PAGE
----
back to article Cygnus cargo ship makes it to ISS with blanketed solar panel

An Cygnus cargo ship has successfully made it to the International Space Station despite the failure of half its solar panel array. The Cygnus vehicle, built by Northrop Grumman and named S.S. Sally Ride – after the late physicist and first American woman to fly to space in 1983 – was launched atop the company's Antares 230+ …

  1. Anonymous Coward
    Anonymous Coward

    So tempting to say a space-walking astronaut ought to pop by and unsnag the array.

    For one, to see if they diagnosed the problem correctly. And two, as another demonstration of how useful an onsite visit is from a pair of hands. I gotta think as astronauts they're all help desk qualified.

    Oh heck, the ground crew might be tempted to do a WFH fix using the Canadarm2.

    Is popcorn popped by exposure to vacuum just as tasty?

    1. Jonathan Richards 1

      Tempting indeed...

      ...but not worth the risk to the astronaut, now that the whole Cygnus shebang is a very expensive garbage tub destined for a fiery death on re-entry.

  2. Anonymous Coward
    Anonymous Coward

    bovine ovarian cells (which could one day improve fertility treatments in space)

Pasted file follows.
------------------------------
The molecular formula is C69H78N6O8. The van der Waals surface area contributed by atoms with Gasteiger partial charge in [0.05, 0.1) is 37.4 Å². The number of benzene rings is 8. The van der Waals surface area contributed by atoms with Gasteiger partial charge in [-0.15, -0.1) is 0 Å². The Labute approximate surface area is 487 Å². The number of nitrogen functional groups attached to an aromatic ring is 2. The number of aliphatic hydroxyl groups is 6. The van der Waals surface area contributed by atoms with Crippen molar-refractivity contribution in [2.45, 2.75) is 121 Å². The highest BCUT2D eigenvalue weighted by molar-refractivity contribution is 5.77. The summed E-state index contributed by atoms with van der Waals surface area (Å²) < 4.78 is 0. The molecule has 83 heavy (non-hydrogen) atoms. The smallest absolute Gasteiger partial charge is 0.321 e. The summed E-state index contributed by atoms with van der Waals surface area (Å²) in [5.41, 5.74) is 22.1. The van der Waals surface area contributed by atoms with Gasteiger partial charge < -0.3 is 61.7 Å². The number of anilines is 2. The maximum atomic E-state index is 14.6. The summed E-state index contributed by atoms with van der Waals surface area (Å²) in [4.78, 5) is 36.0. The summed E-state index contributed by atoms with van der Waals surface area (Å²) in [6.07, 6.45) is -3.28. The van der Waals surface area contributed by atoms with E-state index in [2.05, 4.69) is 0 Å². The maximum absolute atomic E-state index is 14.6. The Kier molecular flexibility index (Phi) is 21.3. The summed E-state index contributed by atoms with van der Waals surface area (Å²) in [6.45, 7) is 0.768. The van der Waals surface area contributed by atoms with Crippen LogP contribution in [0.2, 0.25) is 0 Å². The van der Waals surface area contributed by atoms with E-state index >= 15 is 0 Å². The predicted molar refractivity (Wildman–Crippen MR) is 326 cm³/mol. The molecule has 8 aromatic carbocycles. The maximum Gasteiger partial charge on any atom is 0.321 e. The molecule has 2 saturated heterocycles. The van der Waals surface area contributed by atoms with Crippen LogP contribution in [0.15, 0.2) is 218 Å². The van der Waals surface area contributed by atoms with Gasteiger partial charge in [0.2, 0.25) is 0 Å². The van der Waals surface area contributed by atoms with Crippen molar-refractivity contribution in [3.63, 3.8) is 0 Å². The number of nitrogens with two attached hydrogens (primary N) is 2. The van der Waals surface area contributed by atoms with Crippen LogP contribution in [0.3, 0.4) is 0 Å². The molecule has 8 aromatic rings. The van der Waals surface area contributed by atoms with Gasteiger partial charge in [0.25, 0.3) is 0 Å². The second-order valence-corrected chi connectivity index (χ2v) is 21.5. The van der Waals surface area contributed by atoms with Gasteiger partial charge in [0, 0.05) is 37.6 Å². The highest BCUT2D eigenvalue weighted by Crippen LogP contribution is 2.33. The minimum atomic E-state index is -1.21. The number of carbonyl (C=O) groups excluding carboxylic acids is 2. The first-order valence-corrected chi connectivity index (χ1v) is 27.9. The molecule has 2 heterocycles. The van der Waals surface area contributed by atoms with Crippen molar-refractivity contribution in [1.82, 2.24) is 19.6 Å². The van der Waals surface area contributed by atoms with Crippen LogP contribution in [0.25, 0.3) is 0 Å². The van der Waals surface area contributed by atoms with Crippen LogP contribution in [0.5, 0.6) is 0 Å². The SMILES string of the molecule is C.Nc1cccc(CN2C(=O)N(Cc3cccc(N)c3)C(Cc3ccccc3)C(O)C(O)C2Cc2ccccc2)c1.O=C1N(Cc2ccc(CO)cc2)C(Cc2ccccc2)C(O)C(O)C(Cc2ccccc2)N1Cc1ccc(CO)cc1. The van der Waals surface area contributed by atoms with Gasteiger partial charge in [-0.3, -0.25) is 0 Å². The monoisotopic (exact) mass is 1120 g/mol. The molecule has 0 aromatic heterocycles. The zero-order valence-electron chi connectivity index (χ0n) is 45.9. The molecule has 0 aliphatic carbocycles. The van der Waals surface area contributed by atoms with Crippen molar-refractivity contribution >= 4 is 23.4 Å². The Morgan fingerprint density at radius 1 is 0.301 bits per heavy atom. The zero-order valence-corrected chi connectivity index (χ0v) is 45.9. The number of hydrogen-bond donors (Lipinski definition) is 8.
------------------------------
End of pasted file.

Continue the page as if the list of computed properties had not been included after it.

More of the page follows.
I suppose eventually there might be a first honeymoon in space, and correspondingly a first child conceived in space, although that's likely to be on Blue Horizon or Virgin Galactic.

    1. Sgt_Oddball
      Alien

      Re: bovine ovarian cells (which could one day improve fertility treatments in space)

      Speaking of blue things... I wonder if they've tested the effects of viagra in space? (considering the current ticket price, the current astro-tourists probably need them).

      Alien icon because that's conceivably what the child would be...

      1. ravenviz Silver badge

        Re: bovine ovarian cells (which could one day improve fertility treatments in space)

        We will need a new phrase for “getting it up” as there is no up in space!

        I suppose that also counts for brewer’s droop, when are they doing the booze tests?

        1. I ain't Spartacus Gold badge
          Coat

          Re: bovine ovarian cells (which could one day improve fertility treatments in space)

          We will need a new phrase for “getting it up” as there is no up in space!

          Getting the rocket to the tower.

          Or perhaps - Nominal position achieved. We are go for docking!

          I'll get my spacesuit. The grubby one in the corner there, with the big pockets...

  3. Mike 137 Silver badge

    Human tissue printing?

    "differences between human tissues printed in microgravity and on Earth"

    Is this a reality, or does the reporter mean human prosthetics printing? If it's a reality it would great to be told how it works. Anyone here able to explain?

    1. Francis Boyle

      Re: Human tissue printing?

      It will a while before anyone prints a something like human kidney but 3D bioprinting as it's called is well established. As I understand it simpler tissues like cartilage and skin are currently possible. (Hence the reference to the knee meniscus.)